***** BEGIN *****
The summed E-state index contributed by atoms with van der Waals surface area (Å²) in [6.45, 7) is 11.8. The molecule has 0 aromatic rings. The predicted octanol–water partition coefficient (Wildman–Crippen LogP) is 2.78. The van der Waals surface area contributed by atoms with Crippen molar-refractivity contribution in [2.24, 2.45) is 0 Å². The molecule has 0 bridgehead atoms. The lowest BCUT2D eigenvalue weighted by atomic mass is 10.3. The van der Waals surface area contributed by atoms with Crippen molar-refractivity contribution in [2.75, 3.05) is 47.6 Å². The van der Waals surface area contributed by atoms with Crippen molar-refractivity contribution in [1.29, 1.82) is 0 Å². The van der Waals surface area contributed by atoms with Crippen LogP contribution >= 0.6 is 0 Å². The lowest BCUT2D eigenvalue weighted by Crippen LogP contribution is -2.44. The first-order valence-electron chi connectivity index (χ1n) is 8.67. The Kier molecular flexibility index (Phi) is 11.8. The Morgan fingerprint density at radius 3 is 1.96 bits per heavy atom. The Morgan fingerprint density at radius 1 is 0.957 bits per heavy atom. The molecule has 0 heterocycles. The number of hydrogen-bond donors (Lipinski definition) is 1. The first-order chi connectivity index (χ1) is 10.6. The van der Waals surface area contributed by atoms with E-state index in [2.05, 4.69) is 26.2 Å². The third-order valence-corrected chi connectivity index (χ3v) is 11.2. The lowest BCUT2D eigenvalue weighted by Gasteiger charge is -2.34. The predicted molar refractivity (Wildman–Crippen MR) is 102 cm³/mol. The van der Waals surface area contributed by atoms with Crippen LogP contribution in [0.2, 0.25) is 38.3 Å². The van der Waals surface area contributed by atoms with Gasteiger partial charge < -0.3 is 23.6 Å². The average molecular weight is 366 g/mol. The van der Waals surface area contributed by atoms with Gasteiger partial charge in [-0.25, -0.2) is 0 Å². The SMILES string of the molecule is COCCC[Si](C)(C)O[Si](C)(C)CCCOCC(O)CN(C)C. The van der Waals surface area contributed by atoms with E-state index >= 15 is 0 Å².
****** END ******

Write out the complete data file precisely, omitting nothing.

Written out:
The summed E-state index contributed by atoms with van der Waals surface area (Å²) in [6.45, 7) is 11.8. The molecule has 0 aromatic rings. The predicted octanol–water partition coefficient (Wildman–Crippen LogP) is 2.78. The van der Waals surface area contributed by atoms with Crippen molar-refractivity contribution in [2.24, 2.45) is 0 Å². The molecule has 0 bridgehead atoms. The lowest BCUT2D eigenvalue weighted by atomic mass is 10.3. The van der Waals surface area contributed by atoms with Crippen molar-refractivity contribution in [2.75, 3.05) is 47.6 Å². The van der Waals surface area contributed by atoms with Crippen molar-refractivity contribution in [1.29, 1.82) is 0 Å². The van der Waals surface area contributed by atoms with Crippen LogP contribution >= 0.6 is 0 Å². The lowest BCUT2D eigenvalue weighted by Crippen LogP contribution is -2.44. The first-order valence-electron chi connectivity index (χ1n) is 8.67. The Kier molecular flexibility index (Phi) is 11.8. The Morgan fingerprint density at radius 3 is 1.96 bits per heavy atom. The Morgan fingerprint density at radius 1 is 0.957 bits per heavy atom. The molecule has 0 heterocycles. The number of hydrogen-bond donors (Lipinski definition) is 1. The first-order chi connectivity index (χ1) is 10.6. The van der Waals surface area contributed by atoms with E-state index in [2.05, 4.69) is 26.2 Å². The third-order valence-corrected chi connectivity index (χ3v) is 11.2. The lowest BCUT2D eigenvalue weighted by Gasteiger charge is -2.34. The predicted molar refractivity (Wildman–Crippen MR) is 102 cm³/mol. The van der Waals surface area contributed by atoms with Crippen LogP contribution in [0.2, 0.25) is 38.3 Å². The van der Waals surface area contributed by atoms with Gasteiger partial charge < -0.3 is 23.6 Å². The average molecular weight is 366 g/mol. The van der Waals surface area contributed by atoms with Gasteiger partial charge in [-0.25, -0.2) is 0 Å². The SMILES string of the molecule is COCCC[Si](C)(C)O[Si](C)(C)CCCOCC(O)CN(C)C. The van der Waals surface area contributed by atoms with E-state index >= 15 is 0 Å².